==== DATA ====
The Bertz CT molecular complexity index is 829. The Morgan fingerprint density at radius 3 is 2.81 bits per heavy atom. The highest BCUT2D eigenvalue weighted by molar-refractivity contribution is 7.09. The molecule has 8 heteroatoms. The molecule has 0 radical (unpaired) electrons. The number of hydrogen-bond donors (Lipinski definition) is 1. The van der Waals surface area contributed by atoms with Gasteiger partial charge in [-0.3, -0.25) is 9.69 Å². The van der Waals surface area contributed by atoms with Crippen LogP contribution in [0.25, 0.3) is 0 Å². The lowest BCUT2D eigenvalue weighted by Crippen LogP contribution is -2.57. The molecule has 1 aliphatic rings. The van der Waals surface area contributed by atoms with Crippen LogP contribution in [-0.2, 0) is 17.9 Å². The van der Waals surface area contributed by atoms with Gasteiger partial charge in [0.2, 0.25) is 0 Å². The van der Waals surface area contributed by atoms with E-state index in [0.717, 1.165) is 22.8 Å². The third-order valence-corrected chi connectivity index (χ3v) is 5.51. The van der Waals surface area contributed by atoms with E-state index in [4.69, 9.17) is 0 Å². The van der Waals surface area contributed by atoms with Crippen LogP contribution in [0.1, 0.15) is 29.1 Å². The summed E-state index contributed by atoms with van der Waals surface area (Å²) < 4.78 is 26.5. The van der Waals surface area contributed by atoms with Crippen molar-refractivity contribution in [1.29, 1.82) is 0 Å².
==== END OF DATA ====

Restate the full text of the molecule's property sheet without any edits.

The Bertz CT molecular complexity index is 829. The Morgan fingerprint density at radius 3 is 2.81 bits per heavy atom. The highest BCUT2D eigenvalue weighted by molar-refractivity contribution is 7.09. The molecule has 8 heteroatoms. The molecule has 0 radical (unpaired) electrons. The number of hydrogen-bond donors (Lipinski definition) is 1. The van der Waals surface area contributed by atoms with Gasteiger partial charge in [-0.3, -0.25) is 9.69 Å². The van der Waals surface area contributed by atoms with Crippen LogP contribution in [0.25, 0.3) is 0 Å². The lowest BCUT2D eigenvalue weighted by Crippen LogP contribution is -2.57. The molecule has 1 aliphatic rings. The van der Waals surface area contributed by atoms with Crippen LogP contribution in [-0.2, 0) is 17.9 Å². The van der Waals surface area contributed by atoms with Gasteiger partial charge in [0.2, 0.25) is 0 Å². The van der Waals surface area contributed by atoms with E-state index in [0.717, 1.165) is 22.8 Å². The third-order valence-corrected chi connectivity index (χ3v) is 5.51. The van der Waals surface area contributed by atoms with E-state index in [4.69, 9.17) is 0 Å². The van der Waals surface area contributed by atoms with Crippen LogP contribution in [0.1, 0.15) is 29.1 Å². The summed E-state index contributed by atoms with van der Waals surface area (Å²) < 4.78 is 26.5. The van der Waals surface area contributed by atoms with Crippen molar-refractivity contribution in [1.29, 1.82) is 0 Å².